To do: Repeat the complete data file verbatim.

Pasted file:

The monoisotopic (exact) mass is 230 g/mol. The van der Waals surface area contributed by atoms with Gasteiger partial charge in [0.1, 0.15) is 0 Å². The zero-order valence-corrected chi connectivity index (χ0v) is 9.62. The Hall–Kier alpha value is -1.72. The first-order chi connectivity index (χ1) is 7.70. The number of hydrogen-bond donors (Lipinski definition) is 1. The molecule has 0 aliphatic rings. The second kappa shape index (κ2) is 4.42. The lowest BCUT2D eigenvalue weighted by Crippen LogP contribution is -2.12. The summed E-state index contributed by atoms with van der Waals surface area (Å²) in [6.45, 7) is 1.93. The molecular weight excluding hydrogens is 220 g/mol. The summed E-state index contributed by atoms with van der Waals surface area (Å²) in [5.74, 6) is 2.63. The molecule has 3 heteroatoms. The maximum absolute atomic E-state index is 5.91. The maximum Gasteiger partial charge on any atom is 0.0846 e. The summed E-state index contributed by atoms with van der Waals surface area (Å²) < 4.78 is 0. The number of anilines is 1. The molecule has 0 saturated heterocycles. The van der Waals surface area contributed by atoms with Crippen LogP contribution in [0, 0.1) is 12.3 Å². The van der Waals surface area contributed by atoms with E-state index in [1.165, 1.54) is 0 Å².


The monoisotopic (exact) mass is 230 g/mol. The van der Waals surface area contributed by atoms with Gasteiger partial charge in [0.1, 0.15) is 0 Å². The zero-order valence-corrected chi connectivity index (χ0v) is 9.62. The Hall–Kier alpha value is -1.72. The first-order chi connectivity index (χ1) is 7.70. The number of hydrogen-bond donors (Lipinski definition) is 1. The molecule has 0 aliphatic rings. The second kappa shape index (κ2) is 4.42. The lowest BCUT2D eigenvalue weighted by Crippen LogP contribution is -2.12. The summed E-state index contributed by atoms with van der Waals surface area (Å²) in [6.45, 7) is 1.93. The molecular weight excluding hydrogens is 220 g/mol. The summed E-state index contributed by atoms with van der Waals surface area (Å²) in [5.74, 6) is 2.63. The molecule has 3 heteroatoms. The maximum absolute atomic E-state index is 5.91. The maximum Gasteiger partial charge on any atom is 0.0846 e. The summed E-state index contributed by atoms with van der Waals surface area (Å²) < 4.78 is 0. The number of anilines is 1. The molecule has 0 saturated heterocycles. The van der Waals surface area contributed by atoms with Crippen LogP contribution in [0, 0.1) is 12.3 Å². The van der Waals surface area contributed by atoms with E-state index in [1.165, 1.54) is 0 Å².